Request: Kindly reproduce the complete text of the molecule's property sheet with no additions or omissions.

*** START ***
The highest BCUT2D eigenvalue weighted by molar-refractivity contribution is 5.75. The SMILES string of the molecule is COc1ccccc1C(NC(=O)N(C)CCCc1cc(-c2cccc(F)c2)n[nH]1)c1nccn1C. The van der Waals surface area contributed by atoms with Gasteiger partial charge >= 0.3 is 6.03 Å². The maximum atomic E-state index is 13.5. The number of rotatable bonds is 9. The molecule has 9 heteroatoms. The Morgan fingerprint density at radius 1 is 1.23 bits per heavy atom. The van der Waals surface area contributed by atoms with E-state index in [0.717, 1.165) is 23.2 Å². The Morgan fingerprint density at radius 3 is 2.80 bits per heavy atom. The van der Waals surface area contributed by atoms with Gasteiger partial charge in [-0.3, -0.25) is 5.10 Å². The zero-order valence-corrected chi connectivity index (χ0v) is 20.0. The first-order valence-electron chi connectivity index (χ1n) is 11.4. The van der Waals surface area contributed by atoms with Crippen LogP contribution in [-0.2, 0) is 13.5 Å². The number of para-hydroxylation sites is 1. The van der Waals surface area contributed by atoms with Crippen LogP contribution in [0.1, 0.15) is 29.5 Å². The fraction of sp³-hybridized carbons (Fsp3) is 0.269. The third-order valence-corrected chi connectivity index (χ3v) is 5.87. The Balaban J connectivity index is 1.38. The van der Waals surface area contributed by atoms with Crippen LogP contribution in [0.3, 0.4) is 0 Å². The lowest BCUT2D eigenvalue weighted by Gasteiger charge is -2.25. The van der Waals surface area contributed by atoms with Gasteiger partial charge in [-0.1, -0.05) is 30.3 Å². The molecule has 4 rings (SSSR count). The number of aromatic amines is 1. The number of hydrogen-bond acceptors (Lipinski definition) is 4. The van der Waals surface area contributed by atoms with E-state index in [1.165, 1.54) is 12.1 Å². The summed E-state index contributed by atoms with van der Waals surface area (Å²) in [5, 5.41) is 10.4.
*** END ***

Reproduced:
The highest BCUT2D eigenvalue weighted by molar-refractivity contribution is 5.75. The SMILES string of the molecule is COc1ccccc1C(NC(=O)N(C)CCCc1cc(-c2cccc(F)c2)n[nH]1)c1nccn1C. The van der Waals surface area contributed by atoms with Gasteiger partial charge >= 0.3 is 6.03 Å². The maximum atomic E-state index is 13.5. The number of rotatable bonds is 9. The molecule has 9 heteroatoms. The Morgan fingerprint density at radius 1 is 1.23 bits per heavy atom. The van der Waals surface area contributed by atoms with E-state index in [0.717, 1.165) is 23.2 Å². The Morgan fingerprint density at radius 3 is 2.80 bits per heavy atom. The van der Waals surface area contributed by atoms with Gasteiger partial charge in [-0.3, -0.25) is 5.10 Å². The zero-order valence-corrected chi connectivity index (χ0v) is 20.0. The first-order valence-electron chi connectivity index (χ1n) is 11.4. The van der Waals surface area contributed by atoms with Crippen LogP contribution in [-0.2, 0) is 13.5 Å². The number of para-hydroxylation sites is 1. The van der Waals surface area contributed by atoms with Crippen LogP contribution in [0.1, 0.15) is 29.5 Å². The fraction of sp³-hybridized carbons (Fsp3) is 0.269. The third-order valence-corrected chi connectivity index (χ3v) is 5.87. The Balaban J connectivity index is 1.38. The van der Waals surface area contributed by atoms with Crippen LogP contribution in [0.3, 0.4) is 0 Å². The lowest BCUT2D eigenvalue weighted by Gasteiger charge is -2.25. The van der Waals surface area contributed by atoms with Gasteiger partial charge in [-0.1, -0.05) is 30.3 Å². The molecule has 4 rings (SSSR count). The number of aromatic amines is 1. The number of hydrogen-bond acceptors (Lipinski definition) is 4. The van der Waals surface area contributed by atoms with E-state index in [1.165, 1.54) is 12.1 Å². The summed E-state index contributed by atoms with van der Waals surface area (Å²) in [5, 5.41) is 10.4.